Have you ever wondered what the perfect attitude is? Not just a top dog or the person out front, but for any entrepreneur who aspires to succeed and, for that matter, every person who lives and breathes.
I recognize it when I see it, know when I’m doing it, and can explain it when I’m coaching, but I’ve never seen it so perfectly boiled down to ten short words—all self-explanatory, nothing to look-up or study or requiring training.
I found those words in a friend’s description of how his daughter lives.
Like 3 year olds, be passionate, humble, impatient, grateful…daily.
Do it and change your life—and your world—guaranteed!
This week has been an interesting confluence of events across the world stage.
Uber continues to be in the news, this time they decided to fire the head engineer, Anthony Levandowski, who is at the heart of the lawsuit with Google.
The US is on the verge of leaving the Paris Accord, something that could quite possibly have a generational effect.
Suicide bombs continue to tear apart lives across the globe.
What is at the root of these three things?
I believe it is fear.
They say the coward dies a thousand tiny deaths, but a brave person dies one glorious death.
I can tell you right now these are cowardly acts.
To begin, Uber is in the fight for its life. They are losing money every day with their current model. They are betting big on automation and have come up against Google over perceived theft of proprietary documents.
If they lose this they could be done. When you step back and look at the ride sharing model, it’s needed but it’s not unique. The barriers to entry are low and there is no differentiation of product from one company to the next.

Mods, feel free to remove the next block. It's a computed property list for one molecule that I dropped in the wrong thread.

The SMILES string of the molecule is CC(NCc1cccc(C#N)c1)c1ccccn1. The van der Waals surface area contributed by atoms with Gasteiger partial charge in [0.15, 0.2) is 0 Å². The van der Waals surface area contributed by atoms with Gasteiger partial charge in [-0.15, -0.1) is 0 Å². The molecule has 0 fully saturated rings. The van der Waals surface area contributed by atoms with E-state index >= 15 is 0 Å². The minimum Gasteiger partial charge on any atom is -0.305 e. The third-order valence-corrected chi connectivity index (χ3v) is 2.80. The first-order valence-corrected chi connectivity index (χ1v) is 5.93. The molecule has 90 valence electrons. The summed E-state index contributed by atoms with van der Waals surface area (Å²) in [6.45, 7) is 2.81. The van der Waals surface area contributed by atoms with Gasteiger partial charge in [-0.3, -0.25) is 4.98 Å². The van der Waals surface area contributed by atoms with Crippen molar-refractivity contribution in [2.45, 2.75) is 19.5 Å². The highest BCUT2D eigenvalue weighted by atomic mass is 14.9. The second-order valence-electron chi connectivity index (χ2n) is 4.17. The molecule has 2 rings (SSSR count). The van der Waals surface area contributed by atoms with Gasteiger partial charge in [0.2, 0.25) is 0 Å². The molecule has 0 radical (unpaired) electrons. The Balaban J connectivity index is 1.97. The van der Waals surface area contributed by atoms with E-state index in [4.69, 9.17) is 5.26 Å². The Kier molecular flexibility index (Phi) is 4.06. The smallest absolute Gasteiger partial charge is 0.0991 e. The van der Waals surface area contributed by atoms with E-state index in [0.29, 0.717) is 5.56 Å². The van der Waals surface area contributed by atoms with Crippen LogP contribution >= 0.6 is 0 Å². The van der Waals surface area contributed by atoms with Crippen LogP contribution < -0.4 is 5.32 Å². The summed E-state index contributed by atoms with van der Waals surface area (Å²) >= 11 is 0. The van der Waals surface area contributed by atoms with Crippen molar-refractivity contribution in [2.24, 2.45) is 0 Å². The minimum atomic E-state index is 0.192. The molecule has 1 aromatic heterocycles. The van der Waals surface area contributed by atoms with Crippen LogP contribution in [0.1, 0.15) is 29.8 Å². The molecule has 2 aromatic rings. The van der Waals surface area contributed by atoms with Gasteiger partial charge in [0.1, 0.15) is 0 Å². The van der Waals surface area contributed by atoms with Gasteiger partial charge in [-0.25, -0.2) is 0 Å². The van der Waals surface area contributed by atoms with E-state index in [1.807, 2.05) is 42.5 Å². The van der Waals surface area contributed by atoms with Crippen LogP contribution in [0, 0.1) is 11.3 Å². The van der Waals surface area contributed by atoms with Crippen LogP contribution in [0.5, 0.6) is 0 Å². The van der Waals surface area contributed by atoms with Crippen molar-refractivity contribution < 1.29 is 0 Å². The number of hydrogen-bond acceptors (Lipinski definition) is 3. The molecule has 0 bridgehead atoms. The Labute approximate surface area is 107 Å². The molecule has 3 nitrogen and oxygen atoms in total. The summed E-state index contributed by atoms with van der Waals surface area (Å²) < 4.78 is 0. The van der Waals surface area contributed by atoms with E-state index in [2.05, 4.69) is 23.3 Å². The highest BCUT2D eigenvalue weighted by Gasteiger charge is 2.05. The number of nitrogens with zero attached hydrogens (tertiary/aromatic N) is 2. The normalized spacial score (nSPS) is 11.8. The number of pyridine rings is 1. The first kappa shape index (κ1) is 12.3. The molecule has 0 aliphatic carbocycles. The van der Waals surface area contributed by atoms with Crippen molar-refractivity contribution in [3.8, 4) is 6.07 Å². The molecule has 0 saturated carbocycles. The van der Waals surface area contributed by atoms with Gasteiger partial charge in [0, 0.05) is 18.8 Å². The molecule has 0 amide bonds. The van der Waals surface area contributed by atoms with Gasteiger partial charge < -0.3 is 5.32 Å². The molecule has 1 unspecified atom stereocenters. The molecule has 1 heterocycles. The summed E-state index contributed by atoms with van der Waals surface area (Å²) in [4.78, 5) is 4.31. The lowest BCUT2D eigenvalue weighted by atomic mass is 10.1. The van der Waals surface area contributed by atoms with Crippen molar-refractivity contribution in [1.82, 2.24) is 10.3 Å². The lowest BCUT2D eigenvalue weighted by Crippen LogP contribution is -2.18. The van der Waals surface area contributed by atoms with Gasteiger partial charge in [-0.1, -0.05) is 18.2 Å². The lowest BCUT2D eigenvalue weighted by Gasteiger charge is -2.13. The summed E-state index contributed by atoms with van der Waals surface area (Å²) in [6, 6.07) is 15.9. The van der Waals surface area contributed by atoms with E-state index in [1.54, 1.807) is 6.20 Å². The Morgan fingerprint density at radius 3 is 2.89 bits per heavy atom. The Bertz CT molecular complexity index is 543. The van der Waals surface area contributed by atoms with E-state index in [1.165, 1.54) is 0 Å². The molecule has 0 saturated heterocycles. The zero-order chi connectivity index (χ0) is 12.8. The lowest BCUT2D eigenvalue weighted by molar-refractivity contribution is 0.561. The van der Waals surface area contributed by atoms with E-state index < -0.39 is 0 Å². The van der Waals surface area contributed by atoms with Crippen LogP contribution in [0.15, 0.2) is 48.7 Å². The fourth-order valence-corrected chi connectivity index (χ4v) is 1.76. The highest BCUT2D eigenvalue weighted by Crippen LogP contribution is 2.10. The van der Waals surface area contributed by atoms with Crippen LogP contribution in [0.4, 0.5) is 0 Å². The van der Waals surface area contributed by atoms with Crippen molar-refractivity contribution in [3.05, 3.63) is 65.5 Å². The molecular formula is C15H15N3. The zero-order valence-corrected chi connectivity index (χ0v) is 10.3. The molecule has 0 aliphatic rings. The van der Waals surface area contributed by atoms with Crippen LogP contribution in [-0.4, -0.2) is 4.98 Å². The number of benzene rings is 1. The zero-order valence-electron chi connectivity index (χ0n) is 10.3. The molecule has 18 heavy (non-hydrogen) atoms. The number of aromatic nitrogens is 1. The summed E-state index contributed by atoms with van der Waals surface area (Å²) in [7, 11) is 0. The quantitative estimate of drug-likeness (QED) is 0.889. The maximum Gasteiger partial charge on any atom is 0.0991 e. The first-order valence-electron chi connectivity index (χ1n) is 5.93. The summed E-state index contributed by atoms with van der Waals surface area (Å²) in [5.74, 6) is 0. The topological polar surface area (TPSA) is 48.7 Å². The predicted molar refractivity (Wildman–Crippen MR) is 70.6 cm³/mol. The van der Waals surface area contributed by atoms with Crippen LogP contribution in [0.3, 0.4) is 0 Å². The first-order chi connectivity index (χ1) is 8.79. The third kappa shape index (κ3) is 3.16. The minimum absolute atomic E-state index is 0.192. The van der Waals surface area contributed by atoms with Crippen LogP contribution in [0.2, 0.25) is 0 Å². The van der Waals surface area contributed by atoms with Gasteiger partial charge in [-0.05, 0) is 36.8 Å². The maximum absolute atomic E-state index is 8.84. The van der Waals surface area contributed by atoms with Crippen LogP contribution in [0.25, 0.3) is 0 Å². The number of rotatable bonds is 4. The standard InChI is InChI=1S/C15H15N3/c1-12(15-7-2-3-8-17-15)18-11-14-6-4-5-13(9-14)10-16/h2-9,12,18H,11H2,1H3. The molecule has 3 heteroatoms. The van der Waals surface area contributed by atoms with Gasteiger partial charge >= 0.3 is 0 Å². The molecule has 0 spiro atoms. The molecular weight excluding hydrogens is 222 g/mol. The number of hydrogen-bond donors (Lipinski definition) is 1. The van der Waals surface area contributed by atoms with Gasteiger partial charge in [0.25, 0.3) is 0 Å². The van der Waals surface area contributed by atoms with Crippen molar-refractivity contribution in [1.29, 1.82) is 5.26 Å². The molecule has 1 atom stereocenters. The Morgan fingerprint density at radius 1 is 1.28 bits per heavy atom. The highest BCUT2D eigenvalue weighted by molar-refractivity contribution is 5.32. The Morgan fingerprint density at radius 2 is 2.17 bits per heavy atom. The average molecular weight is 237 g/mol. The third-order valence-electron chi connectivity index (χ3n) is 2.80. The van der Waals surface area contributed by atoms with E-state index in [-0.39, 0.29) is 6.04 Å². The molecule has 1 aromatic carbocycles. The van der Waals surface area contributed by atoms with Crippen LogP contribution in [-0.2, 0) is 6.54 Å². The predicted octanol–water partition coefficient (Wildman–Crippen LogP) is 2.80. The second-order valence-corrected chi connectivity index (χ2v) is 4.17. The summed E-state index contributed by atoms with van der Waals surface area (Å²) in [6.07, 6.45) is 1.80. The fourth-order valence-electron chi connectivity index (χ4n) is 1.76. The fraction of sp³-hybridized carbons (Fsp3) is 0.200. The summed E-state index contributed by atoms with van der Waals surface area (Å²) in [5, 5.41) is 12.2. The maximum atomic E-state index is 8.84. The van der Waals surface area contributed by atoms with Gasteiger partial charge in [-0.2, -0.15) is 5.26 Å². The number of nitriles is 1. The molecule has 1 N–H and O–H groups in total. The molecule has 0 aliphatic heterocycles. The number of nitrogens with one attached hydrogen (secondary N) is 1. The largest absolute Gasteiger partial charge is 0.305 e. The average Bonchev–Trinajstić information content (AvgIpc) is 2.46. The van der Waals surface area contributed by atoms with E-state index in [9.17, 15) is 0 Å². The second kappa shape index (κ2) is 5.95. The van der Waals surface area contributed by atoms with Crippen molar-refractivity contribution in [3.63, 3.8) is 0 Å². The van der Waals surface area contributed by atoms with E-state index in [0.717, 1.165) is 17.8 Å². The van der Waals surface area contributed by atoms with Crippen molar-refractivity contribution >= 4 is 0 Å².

They need to lead the space in automation because it’s the future and is inevitable. Fear has led them to both hire and fire the engineer at the center of it all. Perhaps they believe this will help their case, time will tell.
The US leaving the Paris Accord is monumental. I am not a scientist, but I can say this: I inherently know that pumping carbon emissions into the air is bad. Add to that the science that supports it and you begin to see the need to somehow influence climate change for the better.
Why would a president risk the lives of future generations so that a few energy companies can prosper?
Fear. Fear has gripped the voters in the first place who chose not to better their lives through education, which would enable them to better their lives.
Fear is in the president’s heart as well to think that climate change is not real.
Finally it brings us to terror.
These plots are designed to disrupt and bring fear to the masses. It is sometimes effective and can have lasting implications.
How do we combat fear?
One way is by seizing the courage to move one step forward at a time. Embrace the fear and look st how destructive it can be and then make a move against it.
That could be helping someone that isn’t like yourself. Learning about a new culture. Perhaps even sitting down to talk with someone on a different political aisle then yourself to learn why they believe the way they do.
It starts with believing people have value regardless of position and then embracing them.
Perhaps that’s too simplistic, but I know in my own life it has worked and is scalable.
Personal and professional growth is a major focus for most people—that’s one of the reasons you’re reading this blog.